An Intrepid immersion within Barcelona; four days of interdisciplinarity, transdisciplinarity and handbag gazing

By Mary Gearey

How many chances in life are you given to spend four days with people who start as strangers and end as compadres for life – even to the point of discussing summer house swaps and when, not if, you will visit each other in your respective home towns? The answer is likely to be ‘almost never’. Usually there’s one or two people who ‘get’ your sense of humour, the importance of your work to your sensibilities or outlook on life, who understand, and have sympathy with the fact that sometimes you just need to spend some moments looking at a handbag you will never buy. What is unusual is to be meet a group of unknown people and feel at ease with all of them very quickly and completely naturally. It’s rare to be part of a group collaboration and feel that every single person in that shared space is someone that you could happily sit alongside, drink coffee with, whilst you engage in a mutually stimulating discussion about the big, and the little, aspects of life, work, philosophy, family. This, for me, was the core experience of this first Intrepid Training School held in Barcelona in mid February 2017. I feel that I’ve met a truly wonderful group of researchers, including the trainers, whose commitment to supporting and encouraging sustainable futures is motivational, inspirational, pragmatic and compassionate.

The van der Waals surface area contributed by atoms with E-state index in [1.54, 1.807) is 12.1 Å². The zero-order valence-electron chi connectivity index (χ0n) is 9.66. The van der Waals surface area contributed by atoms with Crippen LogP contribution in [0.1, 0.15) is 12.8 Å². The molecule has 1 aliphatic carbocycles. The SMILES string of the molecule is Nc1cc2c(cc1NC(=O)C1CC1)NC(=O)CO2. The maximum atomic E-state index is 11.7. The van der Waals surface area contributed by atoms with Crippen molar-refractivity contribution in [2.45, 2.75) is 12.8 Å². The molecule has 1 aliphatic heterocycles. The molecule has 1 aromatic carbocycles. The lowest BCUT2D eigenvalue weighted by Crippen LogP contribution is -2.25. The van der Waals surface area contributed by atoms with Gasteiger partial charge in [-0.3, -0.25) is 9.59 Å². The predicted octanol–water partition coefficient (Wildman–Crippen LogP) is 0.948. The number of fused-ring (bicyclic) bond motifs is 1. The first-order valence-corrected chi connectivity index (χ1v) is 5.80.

We first met as a group as the streets of Barcelona were swelling, not thinning out; this Sunday night was the final night of the ‘Festa da Santa Eulalia’ celebrations. A gruesome story concerning the murder, and subsequent martyrdom, of a Christian adolescent called Eulalia by the Romans occupying Barcelona, the annual festival in her honour is now a winter time children’s event, with parades, dancing, music and, when we arrived, a final night spectacular outdoor light show in one of the city’s main squares. As we left our welcome dinner of tapas and fine locally brewed craft beer around 10pm, chatting together and winding through the streets before peeling away to our respective hotels, we were swept into the city life, ablaze with light and people out in the night airs, watching the spectacle with their families, and especially their young children, enraptured by the amazing choreographed ‘son et lumiere’ storytelling unravelling before their eyes. For a weary British traveller who had left sub zero temperatures on the 9am plane that morning to be standing outside in the clement star filled evening, with new acquaintances and surrounded by happy groups of people – some tourists, some families, some groups of friends – the event, in retrospect, seemed delightfully different, and so apposite for our training days ahead. What had brought these diverse people together to share this festival experience? One can presume, a collective desire to participate in an unique event, to share an immersive experience, to allow themselves to possibly be taken outside of their comfort zone and to be open to new ideas, new corporeal activities, new vistas. The crowd were amazed and awed by the lasers and the music which thumped in the chest, exhilarating the senses. We Intrepid School trainees were also to undertake a similar journey of wonderment, albeit without the dazzle of the carnival, over the four days we were to spend working closely together at the Centre of Contemporary Culture in Barcelona.